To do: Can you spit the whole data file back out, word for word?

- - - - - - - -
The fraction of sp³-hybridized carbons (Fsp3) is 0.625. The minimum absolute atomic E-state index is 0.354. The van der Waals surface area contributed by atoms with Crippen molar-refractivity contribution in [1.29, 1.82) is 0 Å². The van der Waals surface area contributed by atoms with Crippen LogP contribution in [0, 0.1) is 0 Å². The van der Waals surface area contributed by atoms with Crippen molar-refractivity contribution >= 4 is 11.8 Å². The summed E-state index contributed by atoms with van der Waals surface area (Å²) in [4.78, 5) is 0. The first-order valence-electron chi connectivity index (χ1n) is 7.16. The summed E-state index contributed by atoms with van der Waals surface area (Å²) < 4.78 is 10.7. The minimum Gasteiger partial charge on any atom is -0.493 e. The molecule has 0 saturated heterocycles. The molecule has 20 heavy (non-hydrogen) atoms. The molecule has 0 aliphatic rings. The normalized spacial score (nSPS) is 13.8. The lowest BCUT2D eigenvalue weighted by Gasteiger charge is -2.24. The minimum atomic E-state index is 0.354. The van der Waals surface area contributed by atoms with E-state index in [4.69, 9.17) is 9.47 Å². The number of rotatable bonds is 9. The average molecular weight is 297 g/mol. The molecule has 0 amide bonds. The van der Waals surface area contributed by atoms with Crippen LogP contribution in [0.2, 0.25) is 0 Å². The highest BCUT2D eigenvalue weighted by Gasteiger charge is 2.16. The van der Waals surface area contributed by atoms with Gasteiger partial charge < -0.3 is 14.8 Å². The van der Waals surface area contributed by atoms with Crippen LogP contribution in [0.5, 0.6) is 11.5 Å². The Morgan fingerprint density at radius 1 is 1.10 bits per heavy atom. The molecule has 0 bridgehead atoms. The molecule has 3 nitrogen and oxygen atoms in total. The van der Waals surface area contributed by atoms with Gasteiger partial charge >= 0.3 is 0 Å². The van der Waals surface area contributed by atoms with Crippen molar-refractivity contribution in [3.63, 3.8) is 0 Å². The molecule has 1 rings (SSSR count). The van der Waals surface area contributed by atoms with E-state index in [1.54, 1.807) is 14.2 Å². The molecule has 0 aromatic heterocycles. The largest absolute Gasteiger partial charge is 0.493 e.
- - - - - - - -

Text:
The fraction of sp³-hybridized carbons (Fsp3) is 0.625. The minimum absolute atomic E-state index is 0.354. The van der Waals surface area contributed by atoms with Crippen molar-refractivity contribution in [1.29, 1.82) is 0 Å². The van der Waals surface area contributed by atoms with Crippen LogP contribution in [0, 0.1) is 0 Å². The van der Waals surface area contributed by atoms with Crippen molar-refractivity contribution >= 4 is 11.8 Å². The summed E-state index contributed by atoms with van der Waals surface area (Å²) in [4.78, 5) is 0. The first-order valence-electron chi connectivity index (χ1n) is 7.16. The summed E-state index contributed by atoms with van der Waals surface area (Å²) < 4.78 is 10.7. The minimum Gasteiger partial charge on any atom is -0.493 e. The molecule has 0 saturated heterocycles. The molecule has 20 heavy (non-hydrogen) atoms. The molecule has 0 aliphatic rings. The normalized spacial score (nSPS) is 13.8. The lowest BCUT2D eigenvalue weighted by Gasteiger charge is -2.24. The minimum atomic E-state index is 0.354. The van der Waals surface area contributed by atoms with E-state index in [4.69, 9.17) is 9.47 Å². The number of rotatable bonds is 9. The average molecular weight is 297 g/mol. The molecule has 0 amide bonds. The van der Waals surface area contributed by atoms with Crippen LogP contribution in [0.2, 0.25) is 0 Å². The highest BCUT2D eigenvalue weighted by Gasteiger charge is 2.16. The van der Waals surface area contributed by atoms with Gasteiger partial charge < -0.3 is 14.8 Å². The van der Waals surface area contributed by atoms with Crippen LogP contribution in [0.5, 0.6) is 11.5 Å². The Morgan fingerprint density at radius 1 is 1.10 bits per heavy atom. The molecule has 0 bridgehead atoms. The molecule has 3 nitrogen and oxygen atoms in total. The van der Waals surface area contributed by atoms with Gasteiger partial charge >= 0.3 is 0 Å². The van der Waals surface area contributed by atoms with Crippen molar-refractivity contribution in [3.63, 3.8) is 0 Å². The molecule has 1 rings (SSSR count). The van der Waals surface area contributed by atoms with E-state index in [1.54, 1.807) is 14.2 Å². The molecule has 0 aromatic heterocycles. The largest absolute Gasteiger partial charge is 0.493 e.